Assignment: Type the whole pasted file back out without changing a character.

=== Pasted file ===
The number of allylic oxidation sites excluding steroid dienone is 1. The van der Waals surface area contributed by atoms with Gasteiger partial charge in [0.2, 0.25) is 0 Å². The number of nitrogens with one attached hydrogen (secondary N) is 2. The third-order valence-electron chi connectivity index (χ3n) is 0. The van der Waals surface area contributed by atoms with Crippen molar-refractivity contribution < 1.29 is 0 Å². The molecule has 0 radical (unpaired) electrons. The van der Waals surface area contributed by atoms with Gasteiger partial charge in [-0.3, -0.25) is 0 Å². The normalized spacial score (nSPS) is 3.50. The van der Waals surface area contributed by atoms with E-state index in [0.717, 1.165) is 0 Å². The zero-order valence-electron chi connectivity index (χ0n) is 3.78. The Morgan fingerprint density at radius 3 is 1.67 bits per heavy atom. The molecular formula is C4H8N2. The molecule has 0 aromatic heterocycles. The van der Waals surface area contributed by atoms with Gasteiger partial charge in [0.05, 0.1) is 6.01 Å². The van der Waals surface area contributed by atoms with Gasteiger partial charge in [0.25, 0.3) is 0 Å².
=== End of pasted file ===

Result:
The number of allylic oxidation sites excluding steroid dienone is 1. The van der Waals surface area contributed by atoms with Gasteiger partial charge in [0.2, 0.25) is 0 Å². The number of nitrogens with one attached hydrogen (secondary N) is 2. The third-order valence-electron chi connectivity index (χ3n) is 0. The van der Waals surface area contributed by atoms with Crippen molar-refractivity contribution < 1.29 is 0 Å². The molecule has 0 radical (unpaired) electrons. The van der Waals surface area contributed by atoms with Gasteiger partial charge in [-0.3, -0.25) is 0 Å². The normalized spacial score (nSPS) is 3.50. The van der Waals surface area contributed by atoms with E-state index in [0.717, 1.165) is 0 Å². The zero-order valence-electron chi connectivity index (χ0n) is 3.78. The Morgan fingerprint density at radius 3 is 1.67 bits per heavy atom. The molecular formula is C4H8N2. The molecule has 0 aromatic heterocycles. The van der Waals surface area contributed by atoms with Gasteiger partial charge in [0.05, 0.1) is 6.01 Å². The van der Waals surface area contributed by atoms with Gasteiger partial charge in [0.25, 0.3) is 0 Å².